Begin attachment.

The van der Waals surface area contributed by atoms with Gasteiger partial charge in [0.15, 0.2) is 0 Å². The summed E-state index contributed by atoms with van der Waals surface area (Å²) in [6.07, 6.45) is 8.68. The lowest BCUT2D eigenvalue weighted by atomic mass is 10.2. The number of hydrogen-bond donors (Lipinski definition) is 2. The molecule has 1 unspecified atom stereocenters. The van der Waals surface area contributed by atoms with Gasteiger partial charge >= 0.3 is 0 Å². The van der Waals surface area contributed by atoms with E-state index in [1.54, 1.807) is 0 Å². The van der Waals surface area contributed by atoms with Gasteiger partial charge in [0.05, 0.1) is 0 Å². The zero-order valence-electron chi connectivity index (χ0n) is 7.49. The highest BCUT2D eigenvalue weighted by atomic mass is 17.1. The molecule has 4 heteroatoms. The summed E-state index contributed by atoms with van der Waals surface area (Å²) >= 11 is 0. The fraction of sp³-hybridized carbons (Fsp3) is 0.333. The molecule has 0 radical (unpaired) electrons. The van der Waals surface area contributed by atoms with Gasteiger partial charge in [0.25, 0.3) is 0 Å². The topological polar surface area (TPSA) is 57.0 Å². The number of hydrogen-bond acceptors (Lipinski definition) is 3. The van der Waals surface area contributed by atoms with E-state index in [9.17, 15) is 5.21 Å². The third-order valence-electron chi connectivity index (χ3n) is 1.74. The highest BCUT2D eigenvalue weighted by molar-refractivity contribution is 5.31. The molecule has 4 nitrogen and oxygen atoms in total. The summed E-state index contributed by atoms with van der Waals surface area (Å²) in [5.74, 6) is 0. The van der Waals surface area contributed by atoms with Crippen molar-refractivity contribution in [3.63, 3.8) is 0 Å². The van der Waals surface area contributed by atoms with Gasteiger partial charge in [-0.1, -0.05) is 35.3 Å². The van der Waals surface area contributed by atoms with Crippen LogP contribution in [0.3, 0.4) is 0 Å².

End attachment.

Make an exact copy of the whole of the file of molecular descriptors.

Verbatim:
The van der Waals surface area contributed by atoms with Gasteiger partial charge in [0.15, 0.2) is 0 Å². The summed E-state index contributed by atoms with van der Waals surface area (Å²) in [6.07, 6.45) is 8.68. The lowest BCUT2D eigenvalue weighted by atomic mass is 10.2. The number of hydrogen-bond donors (Lipinski definition) is 2. The molecule has 1 unspecified atom stereocenters. The van der Waals surface area contributed by atoms with Gasteiger partial charge >= 0.3 is 0 Å². The van der Waals surface area contributed by atoms with E-state index in [1.54, 1.807) is 0 Å². The van der Waals surface area contributed by atoms with Gasteiger partial charge in [0.05, 0.1) is 0 Å². The zero-order valence-electron chi connectivity index (χ0n) is 7.49. The highest BCUT2D eigenvalue weighted by atomic mass is 17.1. The molecule has 4 heteroatoms. The summed E-state index contributed by atoms with van der Waals surface area (Å²) >= 11 is 0. The fraction of sp³-hybridized carbons (Fsp3) is 0.333. The molecule has 0 radical (unpaired) electrons. The van der Waals surface area contributed by atoms with Gasteiger partial charge in [0.25, 0.3) is 0 Å². The topological polar surface area (TPSA) is 57.0 Å². The number of hydrogen-bond acceptors (Lipinski definition) is 3. The van der Waals surface area contributed by atoms with E-state index in [9.17, 15) is 5.21 Å². The third-order valence-electron chi connectivity index (χ3n) is 1.74. The highest BCUT2D eigenvalue weighted by molar-refractivity contribution is 5.31. The molecule has 4 nitrogen and oxygen atoms in total. The summed E-state index contributed by atoms with van der Waals surface area (Å²) in [5.74, 6) is 0. The van der Waals surface area contributed by atoms with Crippen molar-refractivity contribution in [3.63, 3.8) is 0 Å². The van der Waals surface area contributed by atoms with Gasteiger partial charge in [-0.1, -0.05) is 35.3 Å². The van der Waals surface area contributed by atoms with Crippen LogP contribution in [0.3, 0.4) is 0 Å².